Shame on us for dismissing the evidence of children so easily
The voices of our abused young continue to go unheard because we simply don't want to listen, says Carol Hunt
Published 31/01/2016 | 02:30
What must it feel like? To be a parent of an already vulnerable daughter, and realise that the place of safety which you - by recommendation of the State - had placed her in, turned out to be a torture chamber?
That unbeknownst to you, your daughter had been abused to such a degree that the damage to her internal organs necessitated surgery and would shorten her life? Could there be anything worse? Unbelievably, there could. Because when the girl's parents brought their suspicions to the relevant health board they found "no one believed us". Worse again, it was implied the abuse may have occurred in the family home.
So, on the one hand there's a young girl, profoundly intellectually disabled, who was placed with a foster family for a few days a week so she could attend a nearby specialist school. Her mother went and looked at it. She said, "I trusted the health board".
For 13 years of her daughter's placement there, the health board knew there were serious concerns - well-founded and numerous allegations of abuse - about this home. What did they do? They left the girl there. Between 1983 and 1995, 47 children were placed there. After 1995 referrals stopped, yet this girl remained there until 2009 when her mother found evidence of the abuse.
And on the other hand, there's the State, in the form of the HSE, who deliberately ignored all warnings of child abuse, and sent this girl back to a foster home where she was physically and mentally tortured.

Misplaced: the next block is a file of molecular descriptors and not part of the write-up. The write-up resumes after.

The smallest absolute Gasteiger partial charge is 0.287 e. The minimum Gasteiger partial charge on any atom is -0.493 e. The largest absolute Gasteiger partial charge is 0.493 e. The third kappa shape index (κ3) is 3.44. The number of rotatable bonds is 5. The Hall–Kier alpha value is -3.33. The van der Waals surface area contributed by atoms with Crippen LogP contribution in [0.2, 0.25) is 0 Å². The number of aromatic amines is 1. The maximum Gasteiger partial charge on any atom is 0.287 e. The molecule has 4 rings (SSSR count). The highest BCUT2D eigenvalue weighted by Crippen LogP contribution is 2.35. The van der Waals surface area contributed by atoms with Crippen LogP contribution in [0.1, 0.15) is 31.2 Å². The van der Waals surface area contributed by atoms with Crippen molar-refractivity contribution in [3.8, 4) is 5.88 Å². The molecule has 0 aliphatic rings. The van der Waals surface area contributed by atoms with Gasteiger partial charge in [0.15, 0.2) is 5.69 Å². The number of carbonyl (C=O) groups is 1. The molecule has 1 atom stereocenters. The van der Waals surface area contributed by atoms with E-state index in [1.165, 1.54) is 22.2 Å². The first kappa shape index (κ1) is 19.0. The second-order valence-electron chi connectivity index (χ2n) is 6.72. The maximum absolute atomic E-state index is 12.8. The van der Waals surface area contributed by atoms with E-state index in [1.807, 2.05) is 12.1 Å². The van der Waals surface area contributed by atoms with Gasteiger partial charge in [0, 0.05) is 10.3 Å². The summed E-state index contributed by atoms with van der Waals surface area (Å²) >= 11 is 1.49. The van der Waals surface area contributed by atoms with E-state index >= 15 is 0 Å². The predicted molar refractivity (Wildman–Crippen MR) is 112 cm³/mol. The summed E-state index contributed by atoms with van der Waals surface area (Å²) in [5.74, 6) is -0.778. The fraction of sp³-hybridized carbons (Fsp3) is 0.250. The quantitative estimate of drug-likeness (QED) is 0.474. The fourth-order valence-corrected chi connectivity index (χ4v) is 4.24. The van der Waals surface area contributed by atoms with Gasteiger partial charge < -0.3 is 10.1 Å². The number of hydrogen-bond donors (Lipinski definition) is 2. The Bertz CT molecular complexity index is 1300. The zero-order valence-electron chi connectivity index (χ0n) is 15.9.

In a briefing document to the PAC, the HSE apologised to people "who received poor care when placed with the foster family" - an understatement that defies belief. It also said an apology was made to the woman at the centre of this case. It emerges no apology was made but that's the least of the horrific injustices meted out to this woman.
What sort of people are we? Over the past few decades, our uniform response to the avalanche of horror stories that emerged about child abuse in Irish institutions has been that we "didn't know". How could we know? Because if we did, surely as decent people who love children, we'd have put a stop to it?
But that's just not true. We did know. As early as 1931 the Carrigan Report detailed extensive and systemic child abuse across society. The report was suppressed and the abuse continued. It was suppressed for two reasons. Firstly, it reflected badly on holy Catholic Ireland, and secondly, because it depended on the evidence of children - which could be easily dismissed. Child abuse was to remain our dirty little secret.
And so it continues today. The most vulnerable in our society are treated with utter contempt. Last year, Mary Flaherty, of Children at Risk, described funding for services for victims of child sexual abuse as a "disgrace".
There are nearly 6,000 child protection cases awaiting assignment to social workers. And yet earlier this month the Government told a UN committee on the Rights of the Child that it has not implemented recent mandatory reporting legislation because it is concerned it will have to respond to a huge increase in inappropriate child abuse claims.
The evidence of children is so easily dismissed. Who knows what they might say if given a voice. What is evident though is that we don't want to listen. Shame on us.
@carolmhunt Carol Hunt is an Independent Alliance candidate for Dun Laoghaire constituency